On the other hand, a credit seller of goods who obtains a security interest in the goods to secure payment of the purchase price can repossess the goods if the buyer fails to pay.7� Further, assuming the goods are not inventory in the hands of the buyer, the seller's "purchase money security interest" will have priority over all other security interests and all judicial liens, if the seller perfects the security interest within ten days after the buyer receives the goods.8 This is very generous protection and of course is far superior to the rights of the unsecured credit seller of goods.
1.���� Gilmore 485‑88.
2.� UCC � 9-301, Official Comment 3. Of course, if the debtor enters
��� bankruptcy proceedings, the trustee in bankruptcy can avoid
��� unperfected security interests (and even perfected security
��� interests in some cases if the secured party delayed in
��� perfecting). See section 1.07 above and section � �below.
3.���� UCC � 9-301(1)(b) and Official Comment 3 thereto.
4.���� See White and Summers 292, 1025-29.
5.� See UCC � 2-702(2), which permits the credit seller in some cases
��� to reclaim delivered goods when he discovers that the buyer is
��� insolvent. See also White and Summers 1025-29; Bankruptcy Code
��� � 546(c) (recognizing to some extent the seller's UCC � 2-702(2)
��� reclamation right in bankruptcy, provided the seller demands return
��� of the goods in writing within ten days after delivery). See
��� section � �above [in the volume on Article 2] for a discussion
��� of the reclamation right and of its very limited assistance to most
��� unpaid sellers.
6.� See, e.g., In re Samuels and Co., 510 F2d 139, 154, 16 UCC Rep Serv 577, 596 (dissenting opinion of Judge Godbold), revd, 526 F2d 1238, 18 UCC Rep Serv 545 (CAS, 1976) (adopting Judge Godbold's dissenting opinion), cert. denied 429 U.S. 834. Contra: Lavonia Mfg. Co. v. Emery Corp. (In re Emery Corp.), 38 Bankr 489 (Bankr ED Pa 1984), which was incorrectly decided. See B. Smith, UCC Survey: Secured Transactions, 40 Bus Law 1487 1510‑11 (1985). [Lavonia was later reversed, as it should have been. 52 Bankr. 944 (1985 Ed Pa)].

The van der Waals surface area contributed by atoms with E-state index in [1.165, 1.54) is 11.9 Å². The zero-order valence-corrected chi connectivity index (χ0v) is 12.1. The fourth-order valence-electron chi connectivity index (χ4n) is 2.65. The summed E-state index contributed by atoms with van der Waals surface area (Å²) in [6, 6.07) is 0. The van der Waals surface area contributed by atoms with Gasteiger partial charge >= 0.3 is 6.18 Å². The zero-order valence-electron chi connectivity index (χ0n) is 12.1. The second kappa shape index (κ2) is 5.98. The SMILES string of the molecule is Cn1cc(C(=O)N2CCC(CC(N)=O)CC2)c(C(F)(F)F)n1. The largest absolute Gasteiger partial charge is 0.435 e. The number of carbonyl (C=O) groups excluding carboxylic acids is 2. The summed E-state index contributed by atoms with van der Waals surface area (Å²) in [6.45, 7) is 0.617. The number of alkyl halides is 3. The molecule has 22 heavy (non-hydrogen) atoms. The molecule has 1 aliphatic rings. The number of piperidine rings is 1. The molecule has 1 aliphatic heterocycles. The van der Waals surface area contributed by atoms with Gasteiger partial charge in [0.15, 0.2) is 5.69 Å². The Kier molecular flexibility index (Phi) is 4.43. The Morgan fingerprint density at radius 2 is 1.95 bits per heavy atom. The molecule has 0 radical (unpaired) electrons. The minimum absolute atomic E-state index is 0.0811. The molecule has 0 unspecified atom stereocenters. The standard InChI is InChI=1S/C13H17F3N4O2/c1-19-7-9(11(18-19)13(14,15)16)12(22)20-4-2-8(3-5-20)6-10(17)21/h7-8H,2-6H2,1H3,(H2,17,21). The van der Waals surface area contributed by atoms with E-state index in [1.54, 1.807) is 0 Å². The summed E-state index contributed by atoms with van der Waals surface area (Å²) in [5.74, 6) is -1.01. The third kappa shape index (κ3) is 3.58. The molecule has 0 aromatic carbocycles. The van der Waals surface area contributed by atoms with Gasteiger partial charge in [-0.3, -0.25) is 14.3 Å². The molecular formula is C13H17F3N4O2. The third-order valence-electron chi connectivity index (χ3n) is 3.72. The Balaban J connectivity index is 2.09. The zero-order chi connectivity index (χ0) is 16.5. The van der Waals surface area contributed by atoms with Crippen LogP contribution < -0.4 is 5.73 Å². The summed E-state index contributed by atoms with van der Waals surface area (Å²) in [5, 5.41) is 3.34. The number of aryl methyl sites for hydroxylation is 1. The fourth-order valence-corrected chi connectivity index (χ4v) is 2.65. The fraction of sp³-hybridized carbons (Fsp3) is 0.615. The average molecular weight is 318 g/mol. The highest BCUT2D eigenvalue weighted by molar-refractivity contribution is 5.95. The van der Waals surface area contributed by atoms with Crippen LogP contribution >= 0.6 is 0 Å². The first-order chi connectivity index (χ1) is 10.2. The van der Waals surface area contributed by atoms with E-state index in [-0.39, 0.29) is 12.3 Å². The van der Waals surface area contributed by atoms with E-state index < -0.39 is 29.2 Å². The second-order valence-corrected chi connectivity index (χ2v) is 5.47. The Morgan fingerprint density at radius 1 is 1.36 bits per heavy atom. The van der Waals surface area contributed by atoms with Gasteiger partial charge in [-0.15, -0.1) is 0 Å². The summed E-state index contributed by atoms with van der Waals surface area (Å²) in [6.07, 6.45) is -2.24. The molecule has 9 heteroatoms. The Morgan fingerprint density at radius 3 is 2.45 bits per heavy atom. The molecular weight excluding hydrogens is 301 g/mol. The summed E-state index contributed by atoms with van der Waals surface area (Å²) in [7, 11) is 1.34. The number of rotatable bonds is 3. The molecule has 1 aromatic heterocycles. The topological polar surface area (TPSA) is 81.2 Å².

7.���� UCC � 9-503.
8.���� UCC �� 9-12(4), 9-301(2).
�1.12 Reasons For Taking Security Under Article 9
As sections 1.08 through 1.11 suggest, there are several reasons why a creditor may desire to take a security interest.
Although the secured party's rights on default are far superior to an unsecured creditor's rights, most reasonable creditors are much more interested in having the debtor voluntarily pay the debt than in exercising even the best rights on default. There are costs and inconveniences that accompany enforcement of rights against a debtor, not all of which can be quantified or recovered. Thus the primary purpose in most cases for taking security is the strong pressure it puts on the debtor to repay the debt voluntarily, so as not to lose the collateral.
The prospect of being sued by an unsecured creditor is not a happy one, but it lacks the impact and immediacy that the secured party's rights carry. On default the secured party can take possession of tangible collateral immediately, usually without going to court;1 this
prospect is fearsome, both to the consumer who faces the humiliation and inconvenience of losing his automobile or furniture, and to the business entity which faces an immediate shutdown if its inventory or vital equipment is taken. If the collateral is intangible, the secured party, if it is not already making collections, can notify the account debtors and collect the intangibles; this cuts off the debtor's source of funds.2 Thus the existence of the security interest creates strong pressure on the debtor to pay voluntarily.
���� Of course, the advantages on default of having security if the
debtor does not pay voluntarily are also important reasons for taking
security. Those advantages are catalogued in sections 1.08 through
1.11. Taking a security interest will help to avoid delay and expense
and will increase the likelihood of repayment, inside or outside of
bankruptcy.2� There are even transactions, generally pledges, in which
the enforcement of the security interest is so easy and risk-free that
the likelihood of voluntary repayment and the general credit-worthiness
of the debtor become relatively unimportant. These transactions include